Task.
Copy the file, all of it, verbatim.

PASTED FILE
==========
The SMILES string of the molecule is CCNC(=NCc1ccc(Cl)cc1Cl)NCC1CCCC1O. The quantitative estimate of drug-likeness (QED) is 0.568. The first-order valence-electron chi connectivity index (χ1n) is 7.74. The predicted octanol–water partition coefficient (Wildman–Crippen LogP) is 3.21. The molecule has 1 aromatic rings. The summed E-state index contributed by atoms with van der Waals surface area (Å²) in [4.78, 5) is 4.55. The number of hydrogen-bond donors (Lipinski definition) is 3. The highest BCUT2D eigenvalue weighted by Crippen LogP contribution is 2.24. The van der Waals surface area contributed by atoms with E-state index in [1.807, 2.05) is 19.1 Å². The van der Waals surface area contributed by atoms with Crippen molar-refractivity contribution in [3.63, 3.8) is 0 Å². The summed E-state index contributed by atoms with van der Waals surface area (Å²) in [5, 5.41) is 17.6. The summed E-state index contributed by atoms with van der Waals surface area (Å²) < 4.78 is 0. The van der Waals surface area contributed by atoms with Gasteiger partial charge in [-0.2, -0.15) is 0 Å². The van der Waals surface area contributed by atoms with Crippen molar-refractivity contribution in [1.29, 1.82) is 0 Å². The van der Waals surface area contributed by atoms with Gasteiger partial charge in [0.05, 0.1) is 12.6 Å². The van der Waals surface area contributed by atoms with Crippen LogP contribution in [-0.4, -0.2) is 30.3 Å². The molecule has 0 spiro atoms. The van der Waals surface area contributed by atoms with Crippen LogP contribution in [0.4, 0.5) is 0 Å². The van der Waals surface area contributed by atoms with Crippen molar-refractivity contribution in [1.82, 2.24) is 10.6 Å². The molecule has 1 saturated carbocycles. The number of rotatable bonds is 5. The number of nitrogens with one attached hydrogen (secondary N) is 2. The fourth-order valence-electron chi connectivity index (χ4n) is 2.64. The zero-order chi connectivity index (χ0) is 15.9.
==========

The SMILES string of the molecule is CCNC(=NCc1ccc(Cl)cc1Cl)NCC1CCCC1O. The quantitative estimate of drug-likeness (QED) is 0.568. The first-order valence-electron chi connectivity index (χ1n) is 7.74. The predicted octanol–water partition coefficient (Wildman–Crippen LogP) is 3.21. The molecule has 1 aromatic rings. The summed E-state index contributed by atoms with van der Waals surface area (Å²) in [4.78, 5) is 4.55. The number of hydrogen-bond donors (Lipinski definition) is 3. The highest BCUT2D eigenvalue weighted by Crippen LogP contribution is 2.24. The van der Waals surface area contributed by atoms with E-state index in [1.807, 2.05) is 19.1 Å². The van der Waals surface area contributed by atoms with Crippen molar-refractivity contribution in [3.63, 3.8) is 0 Å². The summed E-state index contributed by atoms with van der Waals surface area (Å²) in [5, 5.41) is 17.6. The summed E-state index contributed by atoms with van der Waals surface area (Å²) < 4.78 is 0. The van der Waals surface area contributed by atoms with Gasteiger partial charge in [-0.2, -0.15) is 0 Å². The van der Waals surface area contributed by atoms with Crippen molar-refractivity contribution in [1.29, 1.82) is 0 Å². The van der Waals surface area contributed by atoms with Gasteiger partial charge in [0.05, 0.1) is 12.6 Å². The van der Waals surface area contributed by atoms with Crippen LogP contribution in [-0.4, -0.2) is 30.3 Å². The molecule has 0 spiro atoms. The van der Waals surface area contributed by atoms with Crippen LogP contribution in [0.4, 0.5) is 0 Å². The van der Waals surface area contributed by atoms with Crippen molar-refractivity contribution in [1.82, 2.24) is 10.6 Å². The molecule has 1 saturated carbocycles. The number of rotatable bonds is 5. The number of nitrogens with one attached hydrogen (secondary N) is 2. The fourth-order valence-electron chi connectivity index (χ4n) is 2.64. The zero-order chi connectivity index (χ0) is 15.9.